Cuarón's film is interested in weather above all, and for the first time Hogwarts and environs seem to be set in a hidden outback of the English countryside. Every form of precipitation and cloud-cover known to man are lovingly detailed. A whole suspense sequence is built out of Ron Weasley's hand against a pane of fogging glass. The late autumnal chill pervades and the schoolchildren's pasty white faces glow out of a murk that finally fits J.K. Rowling's melancholic vision. Rowling is an avowed fan of comic mope-rockers The Smiths: like Morrissey, her strongest storytelling tools are English gloom, ironic self-effacement and outsider's pain. Her wizarding world is rife with murder mysteries, ghost stories, and her hero's tale is primarily about coping with and growing up in the wake of the death of one's parents. To be fair, Columbus managed some of the atmospherics necessary for a cracking Gothic mystery, but here the entire landscape is depressed.

A Man Escaped II: Escape from Wizard Island!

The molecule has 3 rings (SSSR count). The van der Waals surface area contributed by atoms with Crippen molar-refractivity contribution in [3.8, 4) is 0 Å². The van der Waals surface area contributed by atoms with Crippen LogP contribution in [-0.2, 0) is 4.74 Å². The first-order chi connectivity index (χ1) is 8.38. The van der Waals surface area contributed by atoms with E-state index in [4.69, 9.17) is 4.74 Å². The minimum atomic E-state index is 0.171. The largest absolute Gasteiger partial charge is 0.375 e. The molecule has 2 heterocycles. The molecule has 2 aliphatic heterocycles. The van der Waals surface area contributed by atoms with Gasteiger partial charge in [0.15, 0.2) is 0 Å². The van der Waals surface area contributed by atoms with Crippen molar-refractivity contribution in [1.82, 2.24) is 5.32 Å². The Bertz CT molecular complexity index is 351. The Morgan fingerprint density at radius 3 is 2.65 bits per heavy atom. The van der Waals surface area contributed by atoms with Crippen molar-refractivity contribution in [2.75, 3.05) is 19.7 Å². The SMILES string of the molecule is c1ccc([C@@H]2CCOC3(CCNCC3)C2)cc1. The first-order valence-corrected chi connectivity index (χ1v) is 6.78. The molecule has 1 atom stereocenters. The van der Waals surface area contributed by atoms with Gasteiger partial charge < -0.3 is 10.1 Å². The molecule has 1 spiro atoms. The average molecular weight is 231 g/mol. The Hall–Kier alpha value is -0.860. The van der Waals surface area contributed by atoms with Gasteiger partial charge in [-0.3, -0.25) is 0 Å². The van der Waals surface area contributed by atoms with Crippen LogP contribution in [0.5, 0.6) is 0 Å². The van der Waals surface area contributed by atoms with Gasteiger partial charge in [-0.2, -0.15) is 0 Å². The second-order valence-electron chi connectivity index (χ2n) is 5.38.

The energy that binds the film together is about this feeling of confidence. Cuarón trusts that background details work better when left in the background (those Mexican candy skulls in Honeydukes, Lupin's spinal cord candles, or even the Headless Hunt), or perfect little cameos (the boy's dormitory consuming novelty animal-roar candies instead of having belching contests). Trusts that we can join a Quidditch match mid-game. Trusts us to keep track of throw-away clues with little reiteration. Likewise, the at-first baffling relocation of the Whomping Willow is to be forgiven by it's slight design overhaul (it's more sinewy than the ugly knob it resembled in Chamber of Secrets), and that it just works better there. The thematic maturation is in the source material, the storytelling confidence is heartening.

But... for every plot detail the film wisely streamlines, it botches another two.

Avoiding turning this into a book review, Rowling has set up an unbelievably complex narrative structure for her novels, in which every book follows the same rough patterns: starting at the Dursley's, a wild journey to the school, trouble with the Defense Against the Dark Arts teacher, with the Quidditch season, and House Cup competition, and an honest-to-God clues-and-suspects mystery as the guiding structural beams in each book. But the over-arch of the entire seven-novel story has to cohere. And we arre also, at least in our lifetime, caught up in the soap opera serial romances and political intrigues. This sometimes works, though in Books 4 and 5, Rowling's lumpy untrained writer's narrative sense is more charming than useful.